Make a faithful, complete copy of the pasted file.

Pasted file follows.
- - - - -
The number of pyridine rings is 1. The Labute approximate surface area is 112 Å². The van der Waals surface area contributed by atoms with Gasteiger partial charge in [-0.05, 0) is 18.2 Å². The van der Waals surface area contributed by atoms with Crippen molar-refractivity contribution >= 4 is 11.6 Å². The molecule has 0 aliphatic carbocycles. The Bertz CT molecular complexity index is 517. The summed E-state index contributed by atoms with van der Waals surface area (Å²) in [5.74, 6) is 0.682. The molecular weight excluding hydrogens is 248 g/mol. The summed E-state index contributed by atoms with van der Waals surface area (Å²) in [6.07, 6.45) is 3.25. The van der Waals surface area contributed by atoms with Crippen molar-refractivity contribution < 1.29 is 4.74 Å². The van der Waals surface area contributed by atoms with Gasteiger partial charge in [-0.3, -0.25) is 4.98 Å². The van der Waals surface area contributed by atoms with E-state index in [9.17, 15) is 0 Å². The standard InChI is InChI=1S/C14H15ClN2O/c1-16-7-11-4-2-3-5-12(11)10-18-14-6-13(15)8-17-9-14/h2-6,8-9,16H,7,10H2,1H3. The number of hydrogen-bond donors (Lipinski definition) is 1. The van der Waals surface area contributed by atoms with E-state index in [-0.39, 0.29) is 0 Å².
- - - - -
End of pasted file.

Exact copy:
The number of pyridine rings is 1. The Labute approximate surface area is 112 Å². The van der Waals surface area contributed by atoms with Gasteiger partial charge in [-0.05, 0) is 18.2 Å². The van der Waals surface area contributed by atoms with Crippen molar-refractivity contribution >= 4 is 11.6 Å². The molecule has 0 aliphatic carbocycles. The Bertz CT molecular complexity index is 517. The summed E-state index contributed by atoms with van der Waals surface area (Å²) in [5.74, 6) is 0.682. The molecular weight excluding hydrogens is 248 g/mol. The summed E-state index contributed by atoms with van der Waals surface area (Å²) in [6.07, 6.45) is 3.25. The van der Waals surface area contributed by atoms with Crippen molar-refractivity contribution < 1.29 is 4.74 Å². The van der Waals surface area contributed by atoms with Gasteiger partial charge in [-0.3, -0.25) is 4.98 Å². The van der Waals surface area contributed by atoms with E-state index in [9.17, 15) is 0 Å². The standard InChI is InChI=1S/C14H15ClN2O/c1-16-7-11-4-2-3-5-12(11)10-18-14-6-13(15)8-17-9-14/h2-6,8-9,16H,7,10H2,1H3. The number of hydrogen-bond donors (Lipinski definition) is 1. The van der Waals surface area contributed by atoms with E-state index in [-0.39, 0.29) is 0 Å².